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Proceedings Paper

Modern fibre-optic coherent lidars for remote sensing
Author(s): Chris Hill
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Paper Abstract

This paper surveys some growth areas in optical sensing that exploit near-IR coherent laser sources and fibreoptic hardware from the telecoms industry. Advances in component availability and performance are promising benefits in several military and commercial applications. Previous work has emphasised Doppler wind speed measurements and wind / turbulence profiling for air safety, with recent sharp increases in numbers of lidar units sold and installed, and with wider recognition that different lidar / radar wavebands can and should complement each other. These advances are also enabling fields such as microDoppler measurement of sub-wavelength vibrations and acoustic waves, including non-lineof- sight acoustic sensing in challenging environments. To shed light on these different applications we review some fundamentals of coherent detection, measurement probe volume, and parameter estimation - starting with familiar similarities and differences between "radar" and "laser radar". The consequences of changing the operating wavelength by three or four orders of magnitude – from millimetric or centimetric radar to a typical fibre-optic lidar working near 1.5 μm - need regular review, partly because of continuing advances in telecoms technology and computing. Modern fibre-optic lidars tend to be less complicated, more reliable, and cheaper than their predecessors; and they more closely obey the textbook principles of easily adjusted and aligned Gaussian beams. The behaviours of noises and signals, and the appropriate processing strategies, are as expected different for the different wavelengths and applications. For example, the effective probe volumes are easily varied (e.g. by translating a fibre facet) through six or eight orders of magnitude; as the average number of contributing scatterers varies, from <<1 through ~1 to >>1, we should review any assumptions about "many" scatterers and Gaussian statistics. Finally, some much older but still relevant scientific work (by A G Bell, E H Armstrong and their colleagues) is recalled, in the context of remote sensing of acoustic vibrations.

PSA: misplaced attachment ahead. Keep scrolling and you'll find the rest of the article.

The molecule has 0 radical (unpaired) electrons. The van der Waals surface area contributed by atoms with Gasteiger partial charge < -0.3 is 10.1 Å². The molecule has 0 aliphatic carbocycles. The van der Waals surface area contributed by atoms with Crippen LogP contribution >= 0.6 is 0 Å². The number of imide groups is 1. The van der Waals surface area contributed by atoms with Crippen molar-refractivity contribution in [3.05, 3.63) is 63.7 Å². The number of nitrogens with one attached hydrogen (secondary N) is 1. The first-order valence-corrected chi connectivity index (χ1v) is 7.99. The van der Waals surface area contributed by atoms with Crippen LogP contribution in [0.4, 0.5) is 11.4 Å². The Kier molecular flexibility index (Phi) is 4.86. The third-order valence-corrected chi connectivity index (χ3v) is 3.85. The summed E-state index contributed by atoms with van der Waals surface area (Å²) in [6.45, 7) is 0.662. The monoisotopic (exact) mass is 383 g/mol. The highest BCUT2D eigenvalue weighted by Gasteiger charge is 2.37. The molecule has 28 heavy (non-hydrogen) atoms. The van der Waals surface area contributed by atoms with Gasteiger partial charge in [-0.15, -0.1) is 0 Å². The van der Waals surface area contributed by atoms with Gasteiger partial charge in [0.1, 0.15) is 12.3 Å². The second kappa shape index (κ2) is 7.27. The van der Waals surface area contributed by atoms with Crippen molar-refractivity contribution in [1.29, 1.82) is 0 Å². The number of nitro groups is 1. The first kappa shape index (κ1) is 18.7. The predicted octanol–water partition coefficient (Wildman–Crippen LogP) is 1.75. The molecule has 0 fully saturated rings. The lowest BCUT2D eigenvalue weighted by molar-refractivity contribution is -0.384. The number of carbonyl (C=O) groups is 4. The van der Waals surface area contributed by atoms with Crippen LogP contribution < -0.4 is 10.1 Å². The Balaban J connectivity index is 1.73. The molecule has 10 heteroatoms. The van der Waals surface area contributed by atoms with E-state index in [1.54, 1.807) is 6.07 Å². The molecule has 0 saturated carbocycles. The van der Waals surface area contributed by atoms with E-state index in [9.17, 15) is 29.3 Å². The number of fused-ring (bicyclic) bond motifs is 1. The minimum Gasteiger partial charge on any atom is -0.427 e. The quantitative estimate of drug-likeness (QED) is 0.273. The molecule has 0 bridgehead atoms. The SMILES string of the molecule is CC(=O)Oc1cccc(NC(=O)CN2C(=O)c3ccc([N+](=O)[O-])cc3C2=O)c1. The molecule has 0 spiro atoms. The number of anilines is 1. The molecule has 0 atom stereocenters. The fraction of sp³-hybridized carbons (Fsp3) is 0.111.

Paper Details

Date Published: 16 October 2015
PDF: 20 pages
Proc. SPIE 9649, Electro-Optical Remote Sensing, Photonic Technologies, and Applications IX, 96490O (16 October 2015); doi: 10.1117/12.2197698
Show Author Affiliations
Chris Hill, Malvern Lidar Consultants (United Kingdom)

Published in SPIE Proceedings Vol. 9649:
Electro-Optical Remote Sensing, Photonic Technologies, and Applications IX
Gary Kamerman; Ove Steinvall; Keith L. Lewis; John D. Gonglewski, Editor(s)

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